Many thanks to SWLing Post contributor, Mark Fahey, who shares the following piece from Politico:
The Lo-Fi Voices That Speak for America
For decades, AM radio has felt as commonplace as a utility, such a basic fact of life that it’s taken for granted. But that’s changing: Across America, AM radio stations are dwindling in number and profitability, as better-sounding FM signals become cheaper to broadcast and would-be listeners turn to the internet for entertainment.
Yet even in decline, it has a strength that politicians and media insiders who want to understand America would do well to heed. In 2019, thousands of AM stations remain on the air, many of them thriving—in part because they serve unique sets of people whose voices aren’t always heard loudly. For generations, it was considerably cheaper to buy or start an AM station than any other form of mass media, making ownership more accessible to people of color, immigrants, non-English speakers and those with political views outside the mainstream. Without the line-of-sight restrictions of FM radio, AM radio can also cover vast geographic areas, and so remains a staple of rural media. Even now, if you tune into the right frequency on a clear summer night, you can hear a broadcast from half a continent away—listening in on the kinds of conversations that shape identity and politics far outside the Beltway.[…]
Thought you and the SWLing bunch would be interested to learn about this. The promoters make it sound so go, but fail to mention all the problems and pitfalls. Hopefully, it will go nowhere, which is the best course possible!
The prospect of a digital-only AM station may still be far on the horizon, but if it one day becomes reality the first step to securing regulatory approval has just occurred. The Federal Communications Commission has put up a proposal submitted by Texas broadcaster Bryan Broadcasting last month for public comment. It’s not a formal rulemaking, but the process could lay the groundwork for a FCC decision allowing digital-only AMs in the future.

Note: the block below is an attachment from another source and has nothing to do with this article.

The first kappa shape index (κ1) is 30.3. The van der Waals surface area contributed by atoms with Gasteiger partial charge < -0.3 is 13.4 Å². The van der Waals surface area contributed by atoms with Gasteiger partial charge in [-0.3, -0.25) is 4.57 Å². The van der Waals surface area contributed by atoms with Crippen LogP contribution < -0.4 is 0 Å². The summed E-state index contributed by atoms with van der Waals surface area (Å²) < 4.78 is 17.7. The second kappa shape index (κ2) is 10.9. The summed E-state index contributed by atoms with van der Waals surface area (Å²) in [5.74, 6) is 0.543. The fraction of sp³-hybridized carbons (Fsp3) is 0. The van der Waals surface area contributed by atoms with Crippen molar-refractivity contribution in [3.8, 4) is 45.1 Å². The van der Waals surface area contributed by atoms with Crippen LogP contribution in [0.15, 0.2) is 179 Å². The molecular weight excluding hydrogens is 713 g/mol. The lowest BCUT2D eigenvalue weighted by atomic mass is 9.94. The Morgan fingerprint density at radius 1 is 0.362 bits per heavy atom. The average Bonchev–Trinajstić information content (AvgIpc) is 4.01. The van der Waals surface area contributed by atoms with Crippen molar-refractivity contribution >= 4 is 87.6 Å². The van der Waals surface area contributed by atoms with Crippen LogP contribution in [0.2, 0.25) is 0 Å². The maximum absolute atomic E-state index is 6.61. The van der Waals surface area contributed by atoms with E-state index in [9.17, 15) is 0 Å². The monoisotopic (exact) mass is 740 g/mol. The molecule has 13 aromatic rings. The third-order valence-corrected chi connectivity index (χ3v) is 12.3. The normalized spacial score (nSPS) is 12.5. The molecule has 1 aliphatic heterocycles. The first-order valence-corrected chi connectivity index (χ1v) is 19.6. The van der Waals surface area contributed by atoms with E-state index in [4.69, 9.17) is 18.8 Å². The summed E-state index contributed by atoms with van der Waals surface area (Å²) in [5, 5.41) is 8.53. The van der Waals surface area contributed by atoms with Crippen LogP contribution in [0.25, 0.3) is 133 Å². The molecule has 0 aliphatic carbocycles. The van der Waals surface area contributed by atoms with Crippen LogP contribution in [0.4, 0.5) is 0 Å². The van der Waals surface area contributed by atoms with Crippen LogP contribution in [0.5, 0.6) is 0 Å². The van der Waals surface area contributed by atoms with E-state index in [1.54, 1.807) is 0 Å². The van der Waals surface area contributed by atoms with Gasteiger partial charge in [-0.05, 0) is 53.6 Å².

In a petition filed last month, Bryan Broadcasting VP and general Ben Downs said giving stations the option of dropping their analog signal would provide struggling AM owns an “innovative tool” with which to compete. Broadcasters will have until May 13 to chime in on what’s been docketed as RM-11836.
Downs says he’s pleasantly surprised to see the FCC moving so quickly on his petition. The proposal drew some attention among engineers at last week’s NAB Show, although agency staffers were less committal. That made it all the more encouraging when Downs returned from the Las Vegas convention to learn the Media Bureau opened it up to comments.
“It was clear from the discussion panels that unless there’s interest shown in this 30-day comment period, we will not have this approved as a licensed option,” Downs said. “I don’t think anyone questions the all-digital MA-3 option from a technical feasibility position anymore, separate from the hybrid mode that is authorized. So I would hope the Commission would recognize that this is the next logical step in the AM Revitalization effort.”[…]